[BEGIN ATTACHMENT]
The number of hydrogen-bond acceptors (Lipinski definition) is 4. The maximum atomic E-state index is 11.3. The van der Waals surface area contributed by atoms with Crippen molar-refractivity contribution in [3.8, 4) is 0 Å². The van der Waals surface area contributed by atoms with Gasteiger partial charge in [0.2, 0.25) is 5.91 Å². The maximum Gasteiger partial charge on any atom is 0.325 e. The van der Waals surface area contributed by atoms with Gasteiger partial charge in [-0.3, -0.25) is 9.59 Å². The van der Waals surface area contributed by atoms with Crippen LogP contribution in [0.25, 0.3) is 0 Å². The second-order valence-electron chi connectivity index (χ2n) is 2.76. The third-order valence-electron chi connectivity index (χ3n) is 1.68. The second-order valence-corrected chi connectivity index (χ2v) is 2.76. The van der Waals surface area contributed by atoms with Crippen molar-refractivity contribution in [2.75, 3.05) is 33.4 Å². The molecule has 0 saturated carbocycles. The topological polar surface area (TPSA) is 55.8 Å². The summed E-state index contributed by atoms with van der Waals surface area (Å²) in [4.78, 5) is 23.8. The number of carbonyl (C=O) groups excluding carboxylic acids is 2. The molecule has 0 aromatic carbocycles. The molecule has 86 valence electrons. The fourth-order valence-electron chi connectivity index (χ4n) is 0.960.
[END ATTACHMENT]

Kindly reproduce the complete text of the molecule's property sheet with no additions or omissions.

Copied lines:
The number of hydrogen-bond acceptors (Lipinski definition) is 4. The maximum atomic E-state index is 11.3. The van der Waals surface area contributed by atoms with Crippen molar-refractivity contribution in [3.8, 4) is 0 Å². The van der Waals surface area contributed by atoms with Gasteiger partial charge in [0.2, 0.25) is 5.91 Å². The maximum Gasteiger partial charge on any atom is 0.325 e. The van der Waals surface area contributed by atoms with Gasteiger partial charge in [-0.3, -0.25) is 9.59 Å². The van der Waals surface area contributed by atoms with Crippen LogP contribution in [0.25, 0.3) is 0 Å². The second-order valence-electron chi connectivity index (χ2n) is 2.76. The third-order valence-electron chi connectivity index (χ3n) is 1.68. The second-order valence-corrected chi connectivity index (χ2v) is 2.76. The van der Waals surface area contributed by atoms with Crippen molar-refractivity contribution in [2.75, 3.05) is 33.4 Å². The molecule has 0 saturated carbocycles. The topological polar surface area (TPSA) is 55.8 Å². The summed E-state index contributed by atoms with van der Waals surface area (Å²) in [4.78, 5) is 23.8. The number of carbonyl (C=O) groups excluding carboxylic acids is 2. The molecule has 0 aromatic carbocycles. The molecule has 86 valence electrons. The fourth-order valence-electron chi connectivity index (χ4n) is 0.960.